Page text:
Our next passage was 15 nm across to Sarakiniko bay on the East coast of Ithaca, just around the corner from Vathi. Highest speed was 7.9 knots with me at the helm – yay! It felt good.
We made good time and arrived at the bay to find it wasn’t quite what we had expected. The head of the bay was buoyed off, leaving us with quite a tight spot backed into sheer cliff face, with no opportunity to back into the wind, leaving us with a side wind to deal with.
We managed to moor up nevertheless and were comfortable for the night, despite some anxiety about what would happen if the wind blew up on our side.
Scott is keen to go back there again, but I’m not so sure…
The next day we headed to Vathi to restock on food and decided to stern-to at the town quay. All went smoothly as the weather was calm.
We immediately noticed the traffic noise – what a racket after the peaceful anchorages we were used to.
Still it served a purpose – our fridge is restocked and ready to go. A huge motor launcher pulled in next to us, with around 8 guests and 5 staff on board.
For the first time ever, we were asked to bay for our spot on the town quay: 15 euros. Scott was upset!!
We also enjoyed a beautiful meal on the harbour front: seafood risotto for me, lamb kleftiko for Scott, in a newly opened restaurant called Mills, their first day. It was our celebration meal, welcoming in our new life on board Nemrod.
We headed away from the noise of traffic to the tranquility of what we nicknamed ‘Donkey Bay’ after the resident donkey who welcomes visiting boats with an Eeyore.
We had seen him on previous visits. This time when we arrived to silence we wondered about the fate of our favourite donkey…has he gone on a short holiday of his own to visit to rellies?
So nice to sit on the back of the boat and hear just the lapping of water on the shoreline.
We took a beautiful walk up and over the hill to the next bay along – possibly called Skhoinos beach – where white pebbles and clear blue water made it a heavenly spot to contemplate where life has taken us. It still seems incredible to me that I am living on a sailing boat in Greece – how did that happen? As a twenty something, Greece was top of the list in destinations I wanted to visit. Little did I know then that Scott would bring me here under sail.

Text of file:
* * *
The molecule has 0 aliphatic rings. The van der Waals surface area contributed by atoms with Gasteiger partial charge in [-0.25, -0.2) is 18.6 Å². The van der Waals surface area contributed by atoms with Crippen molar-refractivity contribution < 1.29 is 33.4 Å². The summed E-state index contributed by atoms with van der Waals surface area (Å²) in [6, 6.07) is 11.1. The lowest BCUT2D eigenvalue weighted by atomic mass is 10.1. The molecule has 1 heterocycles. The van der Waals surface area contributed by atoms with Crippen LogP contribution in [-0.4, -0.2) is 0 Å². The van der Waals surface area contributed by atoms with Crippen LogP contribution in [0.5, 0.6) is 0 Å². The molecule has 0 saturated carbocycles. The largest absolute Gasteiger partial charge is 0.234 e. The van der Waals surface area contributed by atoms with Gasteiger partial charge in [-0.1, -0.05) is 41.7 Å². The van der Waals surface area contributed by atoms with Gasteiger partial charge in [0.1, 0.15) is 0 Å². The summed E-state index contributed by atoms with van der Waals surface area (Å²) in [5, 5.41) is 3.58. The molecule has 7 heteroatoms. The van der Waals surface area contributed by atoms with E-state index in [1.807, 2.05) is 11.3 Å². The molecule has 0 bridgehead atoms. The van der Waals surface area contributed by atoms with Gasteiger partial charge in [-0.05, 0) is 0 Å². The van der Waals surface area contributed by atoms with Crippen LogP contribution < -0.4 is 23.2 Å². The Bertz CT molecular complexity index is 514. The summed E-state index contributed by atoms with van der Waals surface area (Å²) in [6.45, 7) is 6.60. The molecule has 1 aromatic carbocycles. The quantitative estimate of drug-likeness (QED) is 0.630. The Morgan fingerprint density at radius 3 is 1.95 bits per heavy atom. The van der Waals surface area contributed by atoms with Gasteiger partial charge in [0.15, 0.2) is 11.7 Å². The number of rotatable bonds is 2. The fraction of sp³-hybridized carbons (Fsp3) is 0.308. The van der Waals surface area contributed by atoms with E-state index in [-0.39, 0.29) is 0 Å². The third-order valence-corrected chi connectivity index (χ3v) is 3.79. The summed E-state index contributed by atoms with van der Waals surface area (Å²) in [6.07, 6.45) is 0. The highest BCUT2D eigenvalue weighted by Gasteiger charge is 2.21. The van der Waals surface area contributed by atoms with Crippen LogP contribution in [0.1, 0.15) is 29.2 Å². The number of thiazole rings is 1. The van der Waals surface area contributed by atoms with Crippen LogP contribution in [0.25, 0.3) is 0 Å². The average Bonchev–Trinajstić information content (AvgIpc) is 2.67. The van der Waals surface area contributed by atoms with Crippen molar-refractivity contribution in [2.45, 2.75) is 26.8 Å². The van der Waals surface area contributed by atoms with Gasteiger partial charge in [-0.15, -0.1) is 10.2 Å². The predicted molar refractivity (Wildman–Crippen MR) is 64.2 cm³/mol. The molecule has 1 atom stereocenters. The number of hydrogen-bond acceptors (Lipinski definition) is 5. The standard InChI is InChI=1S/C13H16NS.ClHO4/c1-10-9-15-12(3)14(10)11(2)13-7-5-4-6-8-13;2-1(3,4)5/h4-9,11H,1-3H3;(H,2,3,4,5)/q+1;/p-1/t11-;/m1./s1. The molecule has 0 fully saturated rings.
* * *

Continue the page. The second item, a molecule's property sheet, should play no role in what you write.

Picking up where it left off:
The cooler evening brought Scott to thinking about another task on his list: fixing a new collapsible swim ladder. This involved not a little contortion, as Scott folded himself into a small cavity under that transom to fix the nuts on the underside of the ladder. My job was to screw the bolt from the top while he held the washer and nut underneath. After a little swearing from me as the screwdriver kept slipping, we finished the job at around 9.30pm and had late dinner of barbecued chicken and potatoes.
Another tranquil day of odd jobs. I cleaned the fenders, while Scott did some electrical work to wire in some additional USB ports at the nav table and in our bedroom, as well as up at the main panel in the salon. This one had the additional feature of a battery monitor, showing our current charge on the house batteries.
Our neighbours invited us for a pre-dinner glass of wine and this turned into a pleasant evening exchanging tech tips and news of good boatyards with Stuart and Anne from Susanna. They had been sailing the summer season for the last 10 years so were extremely knowledgeable.
The next day, Stuart and Anne left, and were replaced by a huge motor launch on our port side (Lady Trudy) with two super slick ribs with inboard motors. Despite their size they were pretty inoffensive and we spent another pleasant day at anchor. We took the dinghy for a spin around the bay, which performed well at low speed, but conked after two minutes of high speed. Scott’s a little puzzled by it.
We also went to see where our donkey was, and found just an empty field – ah! We continued walking around the bay a little way to another beach.